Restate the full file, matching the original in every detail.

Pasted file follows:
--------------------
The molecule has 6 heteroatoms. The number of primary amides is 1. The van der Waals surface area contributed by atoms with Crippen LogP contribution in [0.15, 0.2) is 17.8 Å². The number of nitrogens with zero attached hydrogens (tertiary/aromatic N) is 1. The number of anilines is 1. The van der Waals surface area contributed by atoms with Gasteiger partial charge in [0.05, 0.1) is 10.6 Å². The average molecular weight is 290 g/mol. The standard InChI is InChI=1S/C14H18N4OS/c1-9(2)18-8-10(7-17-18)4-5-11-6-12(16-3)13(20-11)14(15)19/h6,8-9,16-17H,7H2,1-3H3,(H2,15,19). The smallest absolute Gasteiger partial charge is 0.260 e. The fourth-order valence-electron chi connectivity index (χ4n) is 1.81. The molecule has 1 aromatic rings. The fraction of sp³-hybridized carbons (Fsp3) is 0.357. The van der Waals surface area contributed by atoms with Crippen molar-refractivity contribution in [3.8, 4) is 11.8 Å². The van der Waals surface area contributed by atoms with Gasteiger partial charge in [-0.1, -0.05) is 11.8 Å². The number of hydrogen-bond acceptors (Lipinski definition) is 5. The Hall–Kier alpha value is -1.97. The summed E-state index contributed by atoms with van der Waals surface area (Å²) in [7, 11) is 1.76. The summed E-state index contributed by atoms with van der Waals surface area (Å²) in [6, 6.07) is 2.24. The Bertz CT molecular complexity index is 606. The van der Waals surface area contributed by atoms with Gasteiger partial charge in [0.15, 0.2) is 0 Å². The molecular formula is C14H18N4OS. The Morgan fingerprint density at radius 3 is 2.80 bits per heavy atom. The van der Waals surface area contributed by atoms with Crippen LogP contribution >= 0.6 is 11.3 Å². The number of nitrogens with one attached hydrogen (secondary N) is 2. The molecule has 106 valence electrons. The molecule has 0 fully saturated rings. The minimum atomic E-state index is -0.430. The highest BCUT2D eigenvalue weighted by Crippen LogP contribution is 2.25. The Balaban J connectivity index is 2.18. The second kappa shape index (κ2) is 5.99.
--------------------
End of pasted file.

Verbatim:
The molecule has 6 heteroatoms. The number of primary amides is 1. The van der Waals surface area contributed by atoms with Crippen LogP contribution in [0.15, 0.2) is 17.8 Å². The number of nitrogens with zero attached hydrogens (tertiary/aromatic N) is 1. The number of anilines is 1. The van der Waals surface area contributed by atoms with Gasteiger partial charge in [0.05, 0.1) is 10.6 Å². The average molecular weight is 290 g/mol. The standard InChI is InChI=1S/C14H18N4OS/c1-9(2)18-8-10(7-17-18)4-5-11-6-12(16-3)13(20-11)14(15)19/h6,8-9,16-17H,7H2,1-3H3,(H2,15,19). The smallest absolute Gasteiger partial charge is 0.260 e. The fourth-order valence-electron chi connectivity index (χ4n) is 1.81. The molecule has 1 aromatic rings. The fraction of sp³-hybridized carbons (Fsp3) is 0.357. The van der Waals surface area contributed by atoms with Crippen molar-refractivity contribution in [3.8, 4) is 11.8 Å². The van der Waals surface area contributed by atoms with Gasteiger partial charge in [-0.1, -0.05) is 11.8 Å². The number of hydrogen-bond acceptors (Lipinski definition) is 5. The Hall–Kier alpha value is -1.97. The summed E-state index contributed by atoms with van der Waals surface area (Å²) in [7, 11) is 1.76. The summed E-state index contributed by atoms with van der Waals surface area (Å²) in [6, 6.07) is 2.24. The Bertz CT molecular complexity index is 606. The van der Waals surface area contributed by atoms with Gasteiger partial charge in [0.15, 0.2) is 0 Å². The molecular formula is C14H18N4OS. The Morgan fingerprint density at radius 3 is 2.80 bits per heavy atom. The van der Waals surface area contributed by atoms with Crippen LogP contribution >= 0.6 is 11.3 Å². The number of nitrogens with one attached hydrogen (secondary N) is 2. The molecule has 106 valence electrons. The molecule has 0 fully saturated rings. The minimum atomic E-state index is -0.430. The highest BCUT2D eigenvalue weighted by Crippen LogP contribution is 2.25. The Balaban J connectivity index is 2.18. The second kappa shape index (κ2) is 5.99.